The law follows the realities of the marketplace, which are that a knowledgeable buyer would adjust his [or her] purchase price to offset the cost in time and money of applying for a permit and challenging its denial in court as confiscatory. Certainly, a knowledgeable buyer would not pay claimants the full unrestricted residential values of their properties on the day of taking, when the wetlands restrictions were still legally in effect. He [or she] would pay only the value of the property as so restricted, plus some increment representing its enhanced value at such future time when he [or she] is successful in nullifying the wetlands restrictions in court.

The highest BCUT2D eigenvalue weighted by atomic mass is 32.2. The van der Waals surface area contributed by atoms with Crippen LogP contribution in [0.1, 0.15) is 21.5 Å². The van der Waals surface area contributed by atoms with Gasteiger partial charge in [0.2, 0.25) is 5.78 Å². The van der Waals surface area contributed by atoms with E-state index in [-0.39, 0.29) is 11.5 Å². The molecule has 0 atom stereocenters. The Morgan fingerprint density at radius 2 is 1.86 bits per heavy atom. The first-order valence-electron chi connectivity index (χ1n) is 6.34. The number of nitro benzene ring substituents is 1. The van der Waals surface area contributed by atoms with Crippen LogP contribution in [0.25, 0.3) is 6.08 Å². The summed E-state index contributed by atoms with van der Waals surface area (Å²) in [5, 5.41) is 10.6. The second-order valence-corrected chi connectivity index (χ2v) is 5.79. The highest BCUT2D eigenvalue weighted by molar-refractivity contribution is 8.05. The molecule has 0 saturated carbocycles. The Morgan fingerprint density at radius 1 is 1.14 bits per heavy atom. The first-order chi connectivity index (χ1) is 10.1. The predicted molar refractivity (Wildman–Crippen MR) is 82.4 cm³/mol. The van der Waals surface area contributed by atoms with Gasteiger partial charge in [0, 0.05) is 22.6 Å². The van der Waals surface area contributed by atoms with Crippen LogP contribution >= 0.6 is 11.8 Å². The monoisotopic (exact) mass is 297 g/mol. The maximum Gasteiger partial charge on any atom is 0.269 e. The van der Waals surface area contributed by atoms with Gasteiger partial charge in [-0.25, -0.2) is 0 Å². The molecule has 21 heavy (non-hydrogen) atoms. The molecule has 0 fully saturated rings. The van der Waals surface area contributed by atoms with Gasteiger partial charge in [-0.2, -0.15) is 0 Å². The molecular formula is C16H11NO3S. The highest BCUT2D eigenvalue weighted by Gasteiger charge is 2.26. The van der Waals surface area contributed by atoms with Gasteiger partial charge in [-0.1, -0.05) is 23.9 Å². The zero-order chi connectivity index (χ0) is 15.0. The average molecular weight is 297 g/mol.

This is consistent with Chase Manhattan Bank, N.A. v State, 103 AD2d 211, 219 (2d Dept 1984), where the court wrote:
The cost in time and money of applying for a permit and challenging in court any denial as confiscatory would naturally be taken into account by any purchaser even if there appeared to be an excellent chance of ultimate success. Hence, a showing that a challenge to the application of the Tidal Wetlands Act as confiscatory would have, at least, a reasonable probability of success in court should beget only an incremental increase in the value of the appropriate property as restricted.